Federal Council moves forward with decision to improve planning support for CERN projects

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At its meeting on 10 March 2023, the Federal Council decided to launch a consultation on proposed amendments to the Federal Act on the Promotion of Research and Innovation (RIPA). This decision follows on from the decision reached on 10 December 2021 to initiate work on a federal sectoral plan focusing on projects of the European Organization for Nuclear Research (CERN). The Federal Council intends to submit a dispatch to the Swiss Parliament regarding the amendment of the RIPA by the end of 2023. Often referred to as the European laboratory for particle physics, CERN is an intergovernmental organisation that operates the world’s largest particle physics laboratory. Switzerland is a founding member.

Straddling the border region between France and Switzerland, CERN contributes to Switzerland’s international reputation and delivers an important scientific, industrial and economic impact. CERN’s infrastructure needs are constantly evolving, and several projects that will have a footprint on Swiss territory are envisaged. A sectoral plan is currently being drawn up to ensure that these projects are compatible with the objectives of Swiss research, host state, environmental and spatial planning policies, and that they are implemented in the best possible administrative conditions. This sectoral plan will provide a framework for balancing the various interests at stake.

In order to provide a legal basis for this sectoral plan, several changes need to be made to the RIPA. The proposed amendment provides for a sharing of competences between the Canton of Geneva and the Confederation with regard to the approval of CERN plans for construction and installation. The amendment bill also includes a new section on the procedure for obtaining federal approval of plans. The external consultation phase for this bill will come to a close at the end of spring 2023. The Federal Council is expected to submit a RIPA amendment bill and corresponding dispatch to the Swiss Parliament by the end of 2023.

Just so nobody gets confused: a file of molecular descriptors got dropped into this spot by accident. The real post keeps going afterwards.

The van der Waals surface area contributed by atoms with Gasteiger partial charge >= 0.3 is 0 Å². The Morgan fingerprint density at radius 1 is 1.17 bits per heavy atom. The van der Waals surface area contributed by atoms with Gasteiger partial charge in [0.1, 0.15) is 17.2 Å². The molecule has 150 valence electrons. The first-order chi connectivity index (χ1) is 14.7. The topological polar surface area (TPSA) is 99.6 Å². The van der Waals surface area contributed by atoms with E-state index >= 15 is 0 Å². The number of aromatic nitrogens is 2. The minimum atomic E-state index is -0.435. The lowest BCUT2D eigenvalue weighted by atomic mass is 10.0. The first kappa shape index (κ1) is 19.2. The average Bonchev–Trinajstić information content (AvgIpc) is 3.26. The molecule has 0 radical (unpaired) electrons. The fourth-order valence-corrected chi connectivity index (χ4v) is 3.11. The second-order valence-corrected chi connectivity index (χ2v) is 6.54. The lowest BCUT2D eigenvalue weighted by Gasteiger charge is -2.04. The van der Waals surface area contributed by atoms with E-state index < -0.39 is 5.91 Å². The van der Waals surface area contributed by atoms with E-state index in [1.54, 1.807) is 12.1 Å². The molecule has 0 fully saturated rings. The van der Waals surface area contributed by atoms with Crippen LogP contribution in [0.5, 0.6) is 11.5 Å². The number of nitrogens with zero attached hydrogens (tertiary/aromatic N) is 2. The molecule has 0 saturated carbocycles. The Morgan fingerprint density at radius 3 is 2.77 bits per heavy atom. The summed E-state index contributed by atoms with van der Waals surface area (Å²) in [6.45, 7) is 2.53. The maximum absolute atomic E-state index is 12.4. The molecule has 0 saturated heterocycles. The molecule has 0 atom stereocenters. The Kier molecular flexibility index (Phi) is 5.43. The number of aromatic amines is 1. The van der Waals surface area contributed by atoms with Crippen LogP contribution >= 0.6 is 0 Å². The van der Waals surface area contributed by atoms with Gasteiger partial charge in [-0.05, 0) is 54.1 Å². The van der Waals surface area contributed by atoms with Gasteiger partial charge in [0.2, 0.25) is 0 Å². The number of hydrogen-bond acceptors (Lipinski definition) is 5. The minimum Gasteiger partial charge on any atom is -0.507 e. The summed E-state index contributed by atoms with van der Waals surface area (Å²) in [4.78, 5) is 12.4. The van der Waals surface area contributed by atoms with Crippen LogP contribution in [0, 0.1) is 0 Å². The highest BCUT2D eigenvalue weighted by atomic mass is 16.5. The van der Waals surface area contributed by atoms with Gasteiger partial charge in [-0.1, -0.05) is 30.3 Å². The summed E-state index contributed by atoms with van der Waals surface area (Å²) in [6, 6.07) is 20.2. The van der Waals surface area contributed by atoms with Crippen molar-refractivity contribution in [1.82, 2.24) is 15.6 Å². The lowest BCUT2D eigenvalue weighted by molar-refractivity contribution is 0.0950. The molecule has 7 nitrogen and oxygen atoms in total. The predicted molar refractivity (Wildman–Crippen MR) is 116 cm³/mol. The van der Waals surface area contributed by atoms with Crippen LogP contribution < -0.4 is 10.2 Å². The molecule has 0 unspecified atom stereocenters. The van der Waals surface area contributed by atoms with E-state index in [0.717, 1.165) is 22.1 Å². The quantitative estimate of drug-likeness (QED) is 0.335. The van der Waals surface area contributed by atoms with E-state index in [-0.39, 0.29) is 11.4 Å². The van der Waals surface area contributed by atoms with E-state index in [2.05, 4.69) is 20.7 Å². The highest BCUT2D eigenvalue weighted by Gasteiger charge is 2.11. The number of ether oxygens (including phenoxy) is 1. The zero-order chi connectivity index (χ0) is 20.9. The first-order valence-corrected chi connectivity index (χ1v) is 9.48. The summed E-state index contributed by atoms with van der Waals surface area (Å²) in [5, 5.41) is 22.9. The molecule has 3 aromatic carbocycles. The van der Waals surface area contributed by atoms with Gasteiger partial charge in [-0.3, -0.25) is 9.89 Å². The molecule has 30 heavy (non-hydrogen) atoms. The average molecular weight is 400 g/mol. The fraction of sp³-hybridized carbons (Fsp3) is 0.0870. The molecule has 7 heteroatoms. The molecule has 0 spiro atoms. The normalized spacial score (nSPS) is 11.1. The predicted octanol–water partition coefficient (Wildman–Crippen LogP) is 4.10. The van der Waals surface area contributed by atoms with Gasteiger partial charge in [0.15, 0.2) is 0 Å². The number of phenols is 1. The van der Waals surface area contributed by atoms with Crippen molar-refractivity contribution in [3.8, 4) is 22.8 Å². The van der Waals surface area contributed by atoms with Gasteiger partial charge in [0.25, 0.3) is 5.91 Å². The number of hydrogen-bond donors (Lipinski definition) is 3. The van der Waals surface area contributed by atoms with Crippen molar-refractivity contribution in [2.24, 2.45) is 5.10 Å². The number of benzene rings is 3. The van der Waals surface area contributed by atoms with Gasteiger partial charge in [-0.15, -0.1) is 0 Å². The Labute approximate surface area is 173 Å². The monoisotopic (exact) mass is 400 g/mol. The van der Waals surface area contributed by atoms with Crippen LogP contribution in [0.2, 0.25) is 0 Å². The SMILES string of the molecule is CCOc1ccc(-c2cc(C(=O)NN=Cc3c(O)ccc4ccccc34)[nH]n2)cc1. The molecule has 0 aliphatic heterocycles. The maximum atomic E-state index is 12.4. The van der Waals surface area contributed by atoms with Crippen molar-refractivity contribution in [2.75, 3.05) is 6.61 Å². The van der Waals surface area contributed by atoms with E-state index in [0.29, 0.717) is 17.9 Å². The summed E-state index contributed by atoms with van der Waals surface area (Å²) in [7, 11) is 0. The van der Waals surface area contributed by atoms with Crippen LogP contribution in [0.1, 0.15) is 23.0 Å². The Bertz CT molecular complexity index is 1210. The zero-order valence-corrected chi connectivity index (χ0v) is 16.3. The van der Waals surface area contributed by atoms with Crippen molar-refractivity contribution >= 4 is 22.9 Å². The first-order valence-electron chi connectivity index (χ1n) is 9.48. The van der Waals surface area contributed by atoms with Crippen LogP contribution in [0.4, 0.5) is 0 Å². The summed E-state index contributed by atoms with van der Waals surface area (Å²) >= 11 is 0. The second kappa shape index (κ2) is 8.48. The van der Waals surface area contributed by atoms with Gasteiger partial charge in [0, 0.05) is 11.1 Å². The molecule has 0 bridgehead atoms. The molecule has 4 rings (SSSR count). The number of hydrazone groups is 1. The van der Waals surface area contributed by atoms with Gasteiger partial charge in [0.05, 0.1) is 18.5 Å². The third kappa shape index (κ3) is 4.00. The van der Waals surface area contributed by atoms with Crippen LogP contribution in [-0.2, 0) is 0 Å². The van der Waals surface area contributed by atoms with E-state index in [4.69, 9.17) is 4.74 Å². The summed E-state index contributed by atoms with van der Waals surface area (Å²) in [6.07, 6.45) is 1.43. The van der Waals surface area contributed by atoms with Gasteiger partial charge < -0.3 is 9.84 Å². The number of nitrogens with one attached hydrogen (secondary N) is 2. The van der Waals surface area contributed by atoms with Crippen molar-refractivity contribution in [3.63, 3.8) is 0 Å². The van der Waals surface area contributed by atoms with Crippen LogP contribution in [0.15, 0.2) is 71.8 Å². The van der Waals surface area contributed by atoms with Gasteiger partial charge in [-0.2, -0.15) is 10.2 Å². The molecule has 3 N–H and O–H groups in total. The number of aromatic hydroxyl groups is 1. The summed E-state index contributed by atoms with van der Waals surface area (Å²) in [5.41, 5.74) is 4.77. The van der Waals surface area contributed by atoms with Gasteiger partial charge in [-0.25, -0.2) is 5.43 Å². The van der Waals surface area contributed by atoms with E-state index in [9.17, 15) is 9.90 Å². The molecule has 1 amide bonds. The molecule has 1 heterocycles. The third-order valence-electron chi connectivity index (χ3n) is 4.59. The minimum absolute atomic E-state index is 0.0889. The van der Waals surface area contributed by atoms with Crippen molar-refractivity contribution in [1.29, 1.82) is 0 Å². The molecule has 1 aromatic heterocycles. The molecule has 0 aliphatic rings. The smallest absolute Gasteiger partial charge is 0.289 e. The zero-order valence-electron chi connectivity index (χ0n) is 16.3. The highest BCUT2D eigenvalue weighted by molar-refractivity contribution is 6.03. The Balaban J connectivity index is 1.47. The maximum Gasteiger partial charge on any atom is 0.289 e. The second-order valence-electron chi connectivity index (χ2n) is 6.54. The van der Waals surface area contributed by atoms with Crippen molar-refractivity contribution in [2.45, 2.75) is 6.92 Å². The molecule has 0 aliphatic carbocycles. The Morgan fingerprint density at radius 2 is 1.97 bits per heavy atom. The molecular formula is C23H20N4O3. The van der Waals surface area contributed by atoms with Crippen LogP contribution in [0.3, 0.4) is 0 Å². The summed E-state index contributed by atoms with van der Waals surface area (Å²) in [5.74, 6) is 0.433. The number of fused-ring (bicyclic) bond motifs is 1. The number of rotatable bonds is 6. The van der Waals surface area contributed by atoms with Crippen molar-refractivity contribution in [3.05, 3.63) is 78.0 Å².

Improved planning support for CERN projects is not limited to territorial considerations. Working within the ETH Domain and numerous ERI stakeholders in Switzerland, the Federal Department of Economic Affairs, Education and Research (EAER) is coordinating expansion of the Swiss Accelerator Research and Technology (CHART). This network was established in 2018 to consolidate research on particle accelerators deemed relevant to CERN. A similar network is also being set up for research on detectors.

CERN and Switzerland

CERN’s mission is to help uncover what the universe is made of and how it works. This is achieved by building and operating a unique range of facilities that are made accessible to researchers from all over the world. CERN was established as an intergovernmental organisation in the Canton of Geneva in 1954. It has 23 Member States, including Switzerland, and 10 Associate Member States, mostly in Europe.

Apart from the considerable and unique contribution that it makes to science and innovation, CERN’s presence on Swiss soil also brings tangible economic benefits, particularly to the Canton of Geneva. CERN has played a key role in several technological breakthroughs that are now considered essential. This includes the World Wide Web and proton beam therapy (Hadron therapy) for cancer patients. In addition, CERN trains a large number of engineers and scientists, which helps to meet university and industry demand for highly skilled labour.